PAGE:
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National Commission for Women
News: The National Commission for Women (NCW) has asked all States to ensure strict implementation of the sexual harassment at workplace law.
• Under the National Commission for Women Act, 1990, the NCW was set up as a statutory body in January 1992. The First Commission was constituted on 31st January 1992 with Mrs. Jayanti Patnaik as the Chairperson.
• The commission consists of a chairperson, a member secretary and five other members. The chairperson of the NCW is nominated by the Central Government.
• Its mission is to strive towards enabling women to achieve equality and equal participation in all spheres of life by securing her due rights and entitlements through suitable policy formulation, legislative measures, etc.
What are concerns raised by NCW?
• The NCW has expressing concern over incidents of sexual harassment at coaching centres and educational institutes and asked to ensure strict implementation of the Sexual Harassment of Women at Workplace (Prevention, Prohibition and Redressal) Act, 2013 and guidelines established thereunder.
• In recent years, sexual harassment at workplace is becoming one of the most pressing issues affecting women across the globe.
• Nearly 31,000 complaints of crimes committed against women were received by the NCW in 2022, the highest since 2014. About 54.5 % of the complaints were received from Uttar Pradesh. Delhi recorded 3,004 complaints, followed by Maharashtra (1,381), Bihar (1,368) and Haryana (1,362).
• Crimes that women were subjected to - Domestic violence, Harassment of married women or dowry harassment, Sexual harassment at workplace, Rape and attempt to rape, Cybercrimes.
What is Protection of Women against Sexual Harassment Act, 2013?
• The Supreme Court in a landmark judgement in the Vishakha and others v State of Rajasthan 1997 case gave Vishakha guidelines. These guidelines formed the basis for the Sexual Harassment of Women at Workplace (Prevention, Prohibition and Redressal) Act, 2013 ('Sexual Harassment Act').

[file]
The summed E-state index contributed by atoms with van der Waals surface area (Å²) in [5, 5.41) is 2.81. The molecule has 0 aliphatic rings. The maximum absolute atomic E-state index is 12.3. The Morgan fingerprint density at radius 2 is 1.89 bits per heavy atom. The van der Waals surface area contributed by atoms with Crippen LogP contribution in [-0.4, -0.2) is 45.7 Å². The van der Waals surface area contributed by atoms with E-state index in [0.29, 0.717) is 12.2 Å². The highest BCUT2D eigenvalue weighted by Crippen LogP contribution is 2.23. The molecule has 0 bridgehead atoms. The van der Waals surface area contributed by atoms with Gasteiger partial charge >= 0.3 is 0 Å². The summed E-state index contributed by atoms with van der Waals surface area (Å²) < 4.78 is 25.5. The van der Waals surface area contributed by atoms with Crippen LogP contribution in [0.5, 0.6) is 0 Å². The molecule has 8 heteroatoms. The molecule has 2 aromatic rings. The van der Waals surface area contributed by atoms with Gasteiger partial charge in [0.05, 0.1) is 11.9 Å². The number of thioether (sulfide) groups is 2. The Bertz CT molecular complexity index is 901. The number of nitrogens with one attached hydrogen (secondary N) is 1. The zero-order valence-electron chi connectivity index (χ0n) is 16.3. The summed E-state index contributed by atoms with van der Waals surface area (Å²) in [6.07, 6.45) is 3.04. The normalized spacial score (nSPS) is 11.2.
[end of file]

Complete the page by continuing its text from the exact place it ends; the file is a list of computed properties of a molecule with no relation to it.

• The Act defines sexual harassment at the workplace and creates a mechanism for redressal of complaints.
o Every employer is required to constitute an Internal Complaints Committee at each office or branch with 10 or more employees.
o The Complaints Committees have the powers of civil courts for gathering evidence.
o The Complaints Committees are required to provide for conciliation before initiating an inquiry if requested by the complainant.
• Penalties have been prescribed for employers. Non-compliance with the provisions of the Act shall be punishable with a fine. Repeated violations may lead to higher penalties and cancellation of license or registration to conduct business.
• The State Government will notify the District Officer in every district, who will constitute a Local Complaints Committee (LCC) so as to enable women in the unorganised sector or small establishments to work in an environment free of sexual harassment.
What is the need of the hour?
• To implement JS Verma Committee recommendations on Sexual Harassment at Workplace Act.
• Setting up of an employment tribunal instead of an internal complaint committee (ICC) in the Sexual Harassment at the Workplace Act.
• To ensure speedy disposal of complaints, the committee proposed that the tribunal should not function as a civil court but may choose its own procedure to deal with each complaint.
• Domestic workers should be included within the purview of the Act. The Committee said any “unwelcome behavior” should be seen from the subjective perception of the complainant, thus broadening the scope of the definition of sexual harassment.